Correct The Wallering Colt
- June 3, 2017
- Rachel Larsen
I don’t know about you, but I can’t inspire my child to put his toys away with constant nagging. I nag, nag, nag, and nag, all the while never receiving my desired response. Finally, exasperated I give up and put the toys away myself. Phew, the chore is done. But has my child actually learned anything? Nope.
In my experience (as a parent and a former child), the best behavioral response occurs when there are clear consequences for undesirable behavior or clear incentives for desirable behavior. For example, “If you don’t put your toys away, you lose the privilege to watch t.v. ” or conversely, “Please, put your toys away and you may watch television.” It depends on the child and the situation, but I’ve always found it more successful than unrelenting nagging. The same basic principal applies to horsemanship, as well as parenting.
This summer, I’ve had the opportunity see the results in action. For the first time in several years, I’m riding a young horse. My colt Yogi is a willing 4-year-old AQHA gelding, with less than thirty rides. He is gentle in the branding pen and calm bull roping, but he still rides like a colt. I am sure you’ve experienced this behavior. The seeming inability to travel in a straight line and a tendency to lean into other horses that many green horses have. We call it “wallering” on our outfit.
I spent several mornings last week, wallering around cattle in the pasture and growing increasingly frustrated with my horse. Until I realized, it wasn’t my colt’s lack of experience causing his behavior, it was me. My handling of the leaning and weaving, was not improving the behavior, but reinforcing it. How could I expect Yogi to travel between my legs with confidence, if I had no confidence in him?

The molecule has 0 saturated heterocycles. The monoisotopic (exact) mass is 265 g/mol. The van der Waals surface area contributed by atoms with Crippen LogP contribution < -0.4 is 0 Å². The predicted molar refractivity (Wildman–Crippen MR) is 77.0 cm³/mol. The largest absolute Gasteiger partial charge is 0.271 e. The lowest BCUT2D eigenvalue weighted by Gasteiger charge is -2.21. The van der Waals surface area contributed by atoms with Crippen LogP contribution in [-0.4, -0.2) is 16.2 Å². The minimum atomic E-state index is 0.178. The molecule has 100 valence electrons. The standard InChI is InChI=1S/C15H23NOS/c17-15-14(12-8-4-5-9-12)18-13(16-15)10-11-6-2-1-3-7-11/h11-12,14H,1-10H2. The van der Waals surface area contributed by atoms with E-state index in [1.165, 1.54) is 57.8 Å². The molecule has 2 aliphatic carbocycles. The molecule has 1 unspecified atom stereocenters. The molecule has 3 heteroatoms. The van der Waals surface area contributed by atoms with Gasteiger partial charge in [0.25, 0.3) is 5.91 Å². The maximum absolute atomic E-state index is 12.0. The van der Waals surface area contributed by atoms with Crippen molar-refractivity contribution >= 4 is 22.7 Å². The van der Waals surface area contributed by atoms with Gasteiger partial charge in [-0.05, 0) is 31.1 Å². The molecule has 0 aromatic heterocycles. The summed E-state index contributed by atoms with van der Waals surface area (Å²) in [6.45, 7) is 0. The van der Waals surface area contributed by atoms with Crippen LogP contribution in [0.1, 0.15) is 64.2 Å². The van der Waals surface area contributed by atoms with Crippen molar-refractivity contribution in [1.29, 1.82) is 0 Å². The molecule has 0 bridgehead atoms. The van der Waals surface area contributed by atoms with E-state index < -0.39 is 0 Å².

When I felt him leaning or pulling towards other horses, I applied constant pressure with my leg and pulled on the offside rein. The more pressure I applied, the more he leaned his ribcage into the pressure. Any softness I had achieved earlier in the ride disappeared. This cycle persisted for several days, until I recognized my response to the “wallering’ was at fault. I am guilty of the equestrian equivalent of nagging. And much like nagging my child, I was not achieving the desired behavioral response.
My friend and mentor, Cathy Coleman caught me in this behavior years ago and pointed out the solution. Without Cathy to reprimand me, I’ve reverted to some poor riding habits. Rather than pulling and applying constant pressure in response to wallering, Cathy’s solution involves the rider lifting the inside rein up and across the horse’s withers while bumping the horse’s shoulder and ribcage over with the inside foot.
Yesterday, as I rode away from my husband and son, I felt Yogi leaning toward them on our left. So, I picked up his shoulder by lifting my left rein and bumped his ribcage sharply with my left foot, releasing the rein and foot pressure as soon as he stepped his body to the right. He continued in a straight line on a loose rein for a few strides, then began drifting to the left again. So I repeated the process. A sharp reprimand, when he demonstrated undesirable behavior followed promptly by a release as he achieved desirable body position.
As soon as the consequences of wallering were clear to him, Yogi’s body position improved. The immediate release in response to his correct body position communicated my confidence in his ability to travel between my legs. From now on, the only person (or horse) I will be nagging is myself as I rebuild my confidence in my horsemanship abilities.
About Rachel Larsen
Rachel Lohof Larsen is a fifth-generation rancher, mom, wife, cowgirl, and blogger. Originally from Montana, Rachel has a BA in Environmental Science from Colorado College. She and her husband, Guy, bring a sense of integrity and a strong interest in sustainability to all their pursuits....